2) Neither the skill level nor the mindset (go home at 5:00 p.m., take regular breaks and full lunch, don't work weekends, evenings or holidays, max out on paid sick days, inability to understand and operate at risk,  motto: "to have a successful business, all you need is a business plan," etc.) of the SBDC counselors met the needs of the startup entrepreneur, generating a negative response to the SBDC program, specifically because it was operated as a charity and staffed with personnel having no hands-on business experience (See Incubator Startup Notes), requiring the SBDCs to hire more staff for promotion, spend more for advertising and (you've gotta love this) establish local, regional and national SBDC councils so SBDC administrators could travel all over the country (at tax-payer expense, of course) to see what the problem was that SBDCs couldn't grow businesses like the SCORE counselors or private sector consultants could. When the lack of experience of the SBDC counselors became evident to even the SBDC administrators, the SBDCs then solicited larger businesses to donate experienced managers to volunteer time as SBDC counselors, which interestingly, also competed with another successful group called ACE (Active Corps of Executives) which is not tax funded.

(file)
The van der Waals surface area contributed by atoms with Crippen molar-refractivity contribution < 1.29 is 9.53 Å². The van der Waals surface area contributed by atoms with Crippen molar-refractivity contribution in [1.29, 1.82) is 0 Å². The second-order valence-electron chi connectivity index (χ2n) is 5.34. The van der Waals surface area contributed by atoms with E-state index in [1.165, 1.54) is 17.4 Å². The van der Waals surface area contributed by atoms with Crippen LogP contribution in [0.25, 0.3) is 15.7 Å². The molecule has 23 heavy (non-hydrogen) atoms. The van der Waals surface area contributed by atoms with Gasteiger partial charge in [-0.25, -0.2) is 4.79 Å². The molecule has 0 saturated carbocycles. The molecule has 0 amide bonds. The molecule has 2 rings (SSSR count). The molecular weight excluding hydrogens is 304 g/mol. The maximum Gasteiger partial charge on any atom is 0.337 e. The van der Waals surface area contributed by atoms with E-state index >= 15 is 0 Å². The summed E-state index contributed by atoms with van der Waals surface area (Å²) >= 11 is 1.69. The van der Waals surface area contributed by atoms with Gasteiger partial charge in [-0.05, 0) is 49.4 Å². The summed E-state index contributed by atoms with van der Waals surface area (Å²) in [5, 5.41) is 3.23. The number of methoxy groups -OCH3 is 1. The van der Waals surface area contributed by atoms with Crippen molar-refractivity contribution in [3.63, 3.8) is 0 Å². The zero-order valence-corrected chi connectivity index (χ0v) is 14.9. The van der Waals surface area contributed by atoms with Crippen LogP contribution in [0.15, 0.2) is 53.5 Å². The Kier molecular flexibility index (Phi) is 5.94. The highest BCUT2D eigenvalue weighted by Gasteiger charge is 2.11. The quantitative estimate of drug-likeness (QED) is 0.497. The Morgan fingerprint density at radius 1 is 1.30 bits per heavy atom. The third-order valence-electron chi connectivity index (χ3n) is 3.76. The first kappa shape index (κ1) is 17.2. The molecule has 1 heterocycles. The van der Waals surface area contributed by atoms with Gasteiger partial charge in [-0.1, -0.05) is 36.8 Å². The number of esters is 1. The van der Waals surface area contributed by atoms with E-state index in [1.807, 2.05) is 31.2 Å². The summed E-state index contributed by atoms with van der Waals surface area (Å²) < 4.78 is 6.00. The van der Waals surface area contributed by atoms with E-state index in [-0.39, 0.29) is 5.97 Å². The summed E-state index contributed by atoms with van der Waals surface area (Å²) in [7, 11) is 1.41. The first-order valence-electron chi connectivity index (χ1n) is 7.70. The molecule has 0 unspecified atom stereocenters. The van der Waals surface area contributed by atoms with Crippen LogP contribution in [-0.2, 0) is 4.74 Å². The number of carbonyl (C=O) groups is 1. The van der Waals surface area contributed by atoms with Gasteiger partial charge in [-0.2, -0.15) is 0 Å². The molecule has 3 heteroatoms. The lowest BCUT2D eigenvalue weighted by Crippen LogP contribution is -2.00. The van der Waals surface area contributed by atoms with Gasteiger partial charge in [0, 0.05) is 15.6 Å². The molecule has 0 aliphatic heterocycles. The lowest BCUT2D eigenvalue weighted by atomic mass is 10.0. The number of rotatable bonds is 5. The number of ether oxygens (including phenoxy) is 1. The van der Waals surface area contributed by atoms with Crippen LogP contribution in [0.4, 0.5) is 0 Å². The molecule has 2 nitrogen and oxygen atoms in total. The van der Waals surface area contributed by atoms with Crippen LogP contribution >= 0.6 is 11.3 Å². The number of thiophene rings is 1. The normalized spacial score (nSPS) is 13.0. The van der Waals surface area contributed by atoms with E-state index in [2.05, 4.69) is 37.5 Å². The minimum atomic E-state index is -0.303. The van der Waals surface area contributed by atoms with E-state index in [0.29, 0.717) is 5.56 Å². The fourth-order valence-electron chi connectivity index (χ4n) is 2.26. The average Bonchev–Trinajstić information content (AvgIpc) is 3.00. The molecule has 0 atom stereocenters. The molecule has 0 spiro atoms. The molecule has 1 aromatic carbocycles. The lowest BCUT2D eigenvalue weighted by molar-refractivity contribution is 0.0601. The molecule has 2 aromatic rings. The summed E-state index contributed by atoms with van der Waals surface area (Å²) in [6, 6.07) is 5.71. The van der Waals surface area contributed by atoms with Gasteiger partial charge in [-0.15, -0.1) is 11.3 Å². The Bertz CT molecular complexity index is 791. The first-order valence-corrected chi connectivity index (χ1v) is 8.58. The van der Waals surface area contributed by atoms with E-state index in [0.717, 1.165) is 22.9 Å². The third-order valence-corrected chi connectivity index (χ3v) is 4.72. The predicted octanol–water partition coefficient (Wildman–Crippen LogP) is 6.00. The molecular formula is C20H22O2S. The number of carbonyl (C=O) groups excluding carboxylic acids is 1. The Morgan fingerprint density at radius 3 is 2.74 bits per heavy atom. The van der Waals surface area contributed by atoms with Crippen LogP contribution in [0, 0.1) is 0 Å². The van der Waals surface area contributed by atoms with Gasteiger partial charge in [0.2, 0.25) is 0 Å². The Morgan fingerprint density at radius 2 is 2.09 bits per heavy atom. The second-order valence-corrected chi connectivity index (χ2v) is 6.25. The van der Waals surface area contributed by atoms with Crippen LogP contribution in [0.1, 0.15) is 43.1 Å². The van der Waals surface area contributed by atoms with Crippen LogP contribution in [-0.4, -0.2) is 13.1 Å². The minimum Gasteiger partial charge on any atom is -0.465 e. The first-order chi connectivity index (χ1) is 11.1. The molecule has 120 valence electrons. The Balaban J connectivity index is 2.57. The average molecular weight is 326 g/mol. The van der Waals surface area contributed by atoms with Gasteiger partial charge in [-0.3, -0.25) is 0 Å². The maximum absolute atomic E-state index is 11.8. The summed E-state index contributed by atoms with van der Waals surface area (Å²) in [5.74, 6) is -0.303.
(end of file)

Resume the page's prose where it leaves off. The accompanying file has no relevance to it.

3) The SBDCs had little or no accountability or accuracy in reporting of results. A well-documented example was the SBDC business fair conducted, jointly, by ten different SBDC sub-centers (under the main center in Houston) which had 150 total people attending. Yet, each of the sub-centers reported the same 150 people as unique clients and the main center reported the grand total of 1,500 people as clients. When an independent auditor asked for verification of data for that job fair, the original records were (as said by the SBDC representative) "unfortunately lost due to a hard disk failure" and could not be produced.
4) When SBDCs could no longer draw people to SBDC events because of absence of substance, SBDC personnel were universally "volunteered" to staff the registration tables of economic development events (trade fairs, conferences, workshops, seminars, networking groups, etc.) sponsored by other organizations, including those conducted by private sector, then take the attendee list and report the people attending as SBDC clients. Now, SBDCs seldom sponsor events and are rarely asked to co-sponsor or participate.